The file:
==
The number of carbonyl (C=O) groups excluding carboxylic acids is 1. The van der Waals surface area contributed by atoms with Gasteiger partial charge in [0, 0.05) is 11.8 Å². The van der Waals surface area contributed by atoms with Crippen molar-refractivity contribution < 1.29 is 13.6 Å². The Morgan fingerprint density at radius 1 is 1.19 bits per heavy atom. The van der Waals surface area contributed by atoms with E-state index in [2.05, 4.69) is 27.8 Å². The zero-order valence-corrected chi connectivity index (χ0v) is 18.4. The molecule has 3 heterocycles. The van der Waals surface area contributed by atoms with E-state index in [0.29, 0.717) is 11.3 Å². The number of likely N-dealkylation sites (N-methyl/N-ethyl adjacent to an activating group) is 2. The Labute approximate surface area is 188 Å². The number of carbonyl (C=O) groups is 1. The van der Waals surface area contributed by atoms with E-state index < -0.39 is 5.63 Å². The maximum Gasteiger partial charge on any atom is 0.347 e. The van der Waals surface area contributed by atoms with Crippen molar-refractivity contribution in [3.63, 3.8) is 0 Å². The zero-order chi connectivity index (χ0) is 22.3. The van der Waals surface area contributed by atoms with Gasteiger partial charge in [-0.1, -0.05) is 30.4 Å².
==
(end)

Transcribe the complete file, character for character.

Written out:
The number of carbonyl (C=O) groups excluding carboxylic acids is 1. The van der Waals surface area contributed by atoms with Gasteiger partial charge in [0, 0.05) is 11.8 Å². The van der Waals surface area contributed by atoms with Crippen molar-refractivity contribution < 1.29 is 13.6 Å². The Morgan fingerprint density at radius 1 is 1.19 bits per heavy atom. The van der Waals surface area contributed by atoms with E-state index in [2.05, 4.69) is 27.8 Å². The zero-order valence-corrected chi connectivity index (χ0v) is 18.4. The molecule has 3 heterocycles. The van der Waals surface area contributed by atoms with E-state index in [0.29, 0.717) is 11.3 Å². The number of likely N-dealkylation sites (N-methyl/N-ethyl adjacent to an activating group) is 2. The Labute approximate surface area is 188 Å². The number of carbonyl (C=O) groups is 1. The van der Waals surface area contributed by atoms with E-state index < -0.39 is 5.63 Å². The maximum Gasteiger partial charge on any atom is 0.347 e. The van der Waals surface area contributed by atoms with Crippen molar-refractivity contribution in [3.63, 3.8) is 0 Å². The zero-order chi connectivity index (χ0) is 22.3. The van der Waals surface area contributed by atoms with Gasteiger partial charge in [-0.1, -0.05) is 30.4 Å².